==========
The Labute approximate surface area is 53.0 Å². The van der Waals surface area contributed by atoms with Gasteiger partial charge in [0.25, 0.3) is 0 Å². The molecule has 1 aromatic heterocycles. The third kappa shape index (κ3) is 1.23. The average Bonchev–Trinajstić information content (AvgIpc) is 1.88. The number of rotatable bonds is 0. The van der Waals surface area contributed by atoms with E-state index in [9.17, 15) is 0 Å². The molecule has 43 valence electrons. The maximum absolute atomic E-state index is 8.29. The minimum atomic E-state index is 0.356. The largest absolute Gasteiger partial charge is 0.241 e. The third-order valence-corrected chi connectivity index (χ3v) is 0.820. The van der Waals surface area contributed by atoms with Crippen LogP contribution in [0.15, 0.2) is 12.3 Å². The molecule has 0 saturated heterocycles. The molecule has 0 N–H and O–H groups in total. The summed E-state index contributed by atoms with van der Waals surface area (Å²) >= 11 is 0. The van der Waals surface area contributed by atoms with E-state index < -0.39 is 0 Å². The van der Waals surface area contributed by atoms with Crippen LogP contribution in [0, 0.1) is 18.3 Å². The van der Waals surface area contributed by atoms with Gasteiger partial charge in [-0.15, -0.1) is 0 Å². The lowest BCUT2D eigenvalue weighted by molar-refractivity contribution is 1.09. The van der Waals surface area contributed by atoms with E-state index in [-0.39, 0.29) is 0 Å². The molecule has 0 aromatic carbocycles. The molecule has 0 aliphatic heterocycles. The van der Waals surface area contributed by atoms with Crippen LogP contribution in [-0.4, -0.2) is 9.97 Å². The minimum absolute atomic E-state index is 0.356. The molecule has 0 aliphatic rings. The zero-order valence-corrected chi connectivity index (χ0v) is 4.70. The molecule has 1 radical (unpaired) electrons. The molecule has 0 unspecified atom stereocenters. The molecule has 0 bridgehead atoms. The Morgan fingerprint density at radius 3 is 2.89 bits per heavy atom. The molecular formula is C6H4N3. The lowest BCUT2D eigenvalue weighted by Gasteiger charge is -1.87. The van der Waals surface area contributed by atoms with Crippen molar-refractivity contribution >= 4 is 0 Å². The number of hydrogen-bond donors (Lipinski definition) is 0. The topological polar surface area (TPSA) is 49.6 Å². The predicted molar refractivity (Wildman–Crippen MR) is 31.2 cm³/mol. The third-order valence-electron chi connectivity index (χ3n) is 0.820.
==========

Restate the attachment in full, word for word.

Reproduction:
The Labute approximate surface area is 53.0 Å². The van der Waals surface area contributed by atoms with Gasteiger partial charge in [0.25, 0.3) is 0 Å². The molecule has 1 aromatic heterocycles. The third kappa shape index (κ3) is 1.23. The average Bonchev–Trinajstić information content (AvgIpc) is 1.88. The number of rotatable bonds is 0. The van der Waals surface area contributed by atoms with E-state index in [9.17, 15) is 0 Å². The molecule has 43 valence electrons. The maximum absolute atomic E-state index is 8.29. The minimum atomic E-state index is 0.356. The largest absolute Gasteiger partial charge is 0.241 e. The third-order valence-corrected chi connectivity index (χ3v) is 0.820. The van der Waals surface area contributed by atoms with Crippen LogP contribution in [0.15, 0.2) is 12.3 Å². The molecule has 0 saturated heterocycles. The molecule has 0 N–H and O–H groups in total. The summed E-state index contributed by atoms with van der Waals surface area (Å²) >= 11 is 0. The van der Waals surface area contributed by atoms with E-state index < -0.39 is 0 Å². The van der Waals surface area contributed by atoms with Crippen LogP contribution in [0, 0.1) is 18.3 Å². The van der Waals surface area contributed by atoms with Gasteiger partial charge in [-0.15, -0.1) is 0 Å². The lowest BCUT2D eigenvalue weighted by molar-refractivity contribution is 1.09. The van der Waals surface area contributed by atoms with E-state index in [-0.39, 0.29) is 0 Å². The molecule has 0 aromatic carbocycles. The molecule has 0 aliphatic heterocycles. The van der Waals surface area contributed by atoms with Crippen LogP contribution in [-0.4, -0.2) is 9.97 Å². The minimum absolute atomic E-state index is 0.356. The molecule has 0 aliphatic rings. The zero-order valence-corrected chi connectivity index (χ0v) is 4.70. The molecule has 1 radical (unpaired) electrons. The molecule has 0 unspecified atom stereocenters. The molecule has 0 bridgehead atoms. The Morgan fingerprint density at radius 3 is 2.89 bits per heavy atom. The molecular formula is C6H4N3. The lowest BCUT2D eigenvalue weighted by Gasteiger charge is -1.87. The van der Waals surface area contributed by atoms with Crippen molar-refractivity contribution >= 4 is 0 Å². The number of hydrogen-bond donors (Lipinski definition) is 0. The topological polar surface area (TPSA) is 49.6 Å². The predicted molar refractivity (Wildman–Crippen MR) is 31.2 cm³/mol. The third-order valence-electron chi connectivity index (χ3n) is 0.820.